To sum up my point then: The world doesn’t need another Ansel Adams. It needs a genuine you.

Live Your Photographs

Why is it that some photographers are able to come up with wonderful and engaging pictures even about the smallest trivial details that most of us wouldn’t even consider worth a picture – not only once in a while, but again and again? While others make nice, well composed pictures about important and presumably engaging subjects, but still never manage to engage with their pictures? What is the secret of the profound artistry of the former? The answer of course isn’t a simply list of properties an upcoming photographer – or any artist for that matter – needs to learn and understand about her trade to excel. It’s probably a little more complex than that. Nevertheless I don’t think there are any secrets to the engaging artist, although it’s still a kaleidoscope of characteristics that goes along with artistic excellence.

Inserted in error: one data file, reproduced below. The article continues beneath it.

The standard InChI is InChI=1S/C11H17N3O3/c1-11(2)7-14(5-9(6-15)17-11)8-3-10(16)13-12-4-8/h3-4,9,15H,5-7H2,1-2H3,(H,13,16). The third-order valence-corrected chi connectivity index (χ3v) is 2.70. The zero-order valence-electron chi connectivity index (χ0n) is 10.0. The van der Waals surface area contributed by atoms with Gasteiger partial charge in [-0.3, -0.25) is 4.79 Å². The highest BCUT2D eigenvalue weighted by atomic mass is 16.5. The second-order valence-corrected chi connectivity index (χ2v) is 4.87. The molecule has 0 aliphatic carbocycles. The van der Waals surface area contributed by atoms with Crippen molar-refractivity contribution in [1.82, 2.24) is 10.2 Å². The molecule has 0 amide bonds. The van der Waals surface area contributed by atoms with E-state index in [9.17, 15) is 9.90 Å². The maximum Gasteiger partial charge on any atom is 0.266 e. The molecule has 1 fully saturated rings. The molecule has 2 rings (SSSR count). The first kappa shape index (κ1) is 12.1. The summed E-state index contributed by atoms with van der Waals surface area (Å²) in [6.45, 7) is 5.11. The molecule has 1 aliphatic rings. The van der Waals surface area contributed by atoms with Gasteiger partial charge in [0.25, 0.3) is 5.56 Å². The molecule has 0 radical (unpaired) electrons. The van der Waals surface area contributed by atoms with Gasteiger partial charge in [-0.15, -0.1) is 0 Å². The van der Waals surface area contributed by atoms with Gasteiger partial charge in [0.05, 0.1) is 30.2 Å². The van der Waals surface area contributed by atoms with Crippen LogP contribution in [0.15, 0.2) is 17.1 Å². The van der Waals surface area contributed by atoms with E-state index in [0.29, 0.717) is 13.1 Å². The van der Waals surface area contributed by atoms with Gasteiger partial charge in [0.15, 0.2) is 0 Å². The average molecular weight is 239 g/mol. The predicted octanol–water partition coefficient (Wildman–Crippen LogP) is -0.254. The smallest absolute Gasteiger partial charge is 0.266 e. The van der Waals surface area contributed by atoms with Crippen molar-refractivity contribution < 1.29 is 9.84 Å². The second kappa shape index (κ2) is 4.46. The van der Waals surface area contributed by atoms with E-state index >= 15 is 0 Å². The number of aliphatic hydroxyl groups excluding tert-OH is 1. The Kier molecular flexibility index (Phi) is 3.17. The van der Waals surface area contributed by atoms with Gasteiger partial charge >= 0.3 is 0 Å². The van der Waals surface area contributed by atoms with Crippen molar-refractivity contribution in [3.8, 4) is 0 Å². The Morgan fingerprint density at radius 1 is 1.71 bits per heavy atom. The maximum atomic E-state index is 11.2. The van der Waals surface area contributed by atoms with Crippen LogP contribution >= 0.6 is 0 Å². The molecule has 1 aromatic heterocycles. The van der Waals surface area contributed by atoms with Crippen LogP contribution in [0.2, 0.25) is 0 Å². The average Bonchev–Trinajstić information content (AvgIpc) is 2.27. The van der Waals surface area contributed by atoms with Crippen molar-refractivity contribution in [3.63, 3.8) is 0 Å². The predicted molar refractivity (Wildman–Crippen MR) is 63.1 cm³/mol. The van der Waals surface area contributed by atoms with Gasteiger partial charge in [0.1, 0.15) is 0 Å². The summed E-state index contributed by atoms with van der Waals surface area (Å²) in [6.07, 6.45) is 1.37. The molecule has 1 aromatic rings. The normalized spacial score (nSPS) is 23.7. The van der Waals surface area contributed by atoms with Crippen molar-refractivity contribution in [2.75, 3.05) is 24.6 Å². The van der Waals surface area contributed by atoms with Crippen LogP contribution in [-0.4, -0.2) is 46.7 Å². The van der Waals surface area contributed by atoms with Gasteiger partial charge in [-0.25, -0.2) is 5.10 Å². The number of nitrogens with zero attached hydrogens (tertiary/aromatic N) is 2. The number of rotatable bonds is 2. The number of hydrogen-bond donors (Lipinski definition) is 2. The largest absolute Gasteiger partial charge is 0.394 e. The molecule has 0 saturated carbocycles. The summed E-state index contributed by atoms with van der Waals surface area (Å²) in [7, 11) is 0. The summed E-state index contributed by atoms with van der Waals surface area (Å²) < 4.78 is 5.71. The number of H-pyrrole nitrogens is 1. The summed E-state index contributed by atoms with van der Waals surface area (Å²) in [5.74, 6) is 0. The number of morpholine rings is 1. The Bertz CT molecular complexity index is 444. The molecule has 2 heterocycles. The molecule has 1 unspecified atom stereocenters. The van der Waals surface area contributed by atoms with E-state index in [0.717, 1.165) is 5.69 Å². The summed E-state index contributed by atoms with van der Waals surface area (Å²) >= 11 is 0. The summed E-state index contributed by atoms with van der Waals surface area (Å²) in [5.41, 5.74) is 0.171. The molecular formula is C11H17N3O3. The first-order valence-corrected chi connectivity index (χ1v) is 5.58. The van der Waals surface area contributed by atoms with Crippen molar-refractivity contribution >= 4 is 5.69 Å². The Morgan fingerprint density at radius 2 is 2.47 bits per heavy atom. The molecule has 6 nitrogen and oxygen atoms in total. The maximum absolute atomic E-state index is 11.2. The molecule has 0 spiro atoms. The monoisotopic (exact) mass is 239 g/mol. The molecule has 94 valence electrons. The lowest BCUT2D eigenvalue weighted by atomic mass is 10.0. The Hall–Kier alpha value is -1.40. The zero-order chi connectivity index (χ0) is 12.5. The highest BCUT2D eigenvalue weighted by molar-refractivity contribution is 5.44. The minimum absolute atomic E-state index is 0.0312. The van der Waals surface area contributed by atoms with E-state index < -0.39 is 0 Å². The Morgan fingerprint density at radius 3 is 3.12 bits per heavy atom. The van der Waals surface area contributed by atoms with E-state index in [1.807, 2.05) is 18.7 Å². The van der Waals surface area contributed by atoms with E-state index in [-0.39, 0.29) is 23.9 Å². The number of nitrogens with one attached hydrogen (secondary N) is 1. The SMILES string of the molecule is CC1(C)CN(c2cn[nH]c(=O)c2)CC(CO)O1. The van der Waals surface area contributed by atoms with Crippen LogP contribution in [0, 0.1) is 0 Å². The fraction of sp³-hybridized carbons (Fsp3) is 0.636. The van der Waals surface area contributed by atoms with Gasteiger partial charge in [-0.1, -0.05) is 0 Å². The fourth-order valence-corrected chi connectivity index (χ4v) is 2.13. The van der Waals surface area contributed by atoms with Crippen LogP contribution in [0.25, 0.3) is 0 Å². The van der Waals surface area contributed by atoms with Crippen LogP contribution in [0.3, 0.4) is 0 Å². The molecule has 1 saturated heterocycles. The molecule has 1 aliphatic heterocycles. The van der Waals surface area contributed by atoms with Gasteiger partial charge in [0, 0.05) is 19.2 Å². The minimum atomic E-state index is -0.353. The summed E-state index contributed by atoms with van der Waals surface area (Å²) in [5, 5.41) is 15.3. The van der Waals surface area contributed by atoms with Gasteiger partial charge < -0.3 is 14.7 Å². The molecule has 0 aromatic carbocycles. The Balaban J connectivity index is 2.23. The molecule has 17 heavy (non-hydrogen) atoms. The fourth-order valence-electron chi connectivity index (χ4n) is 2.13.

For one, the photographer who manage to engage us with his pictures, has found his own style, not by specific techniques or postproduction manipulation, but coming naturally from within – as I wrote about in my previous posting. Another feature about the engaging photographer is that she herself is engaged in what she photographs. I think this is something we all need to learn. We need to have interest in what we photograph; we need to feel that our subject is something or someone we can relate to ourselves. What we really need is to want to photograph, not for economic reasons, for fame, for stock, for publishing reasons, for someone else, but because the picture matter to ourselves. The reason? The engaging picture is actually a picture of ourselves. It reflects our own life.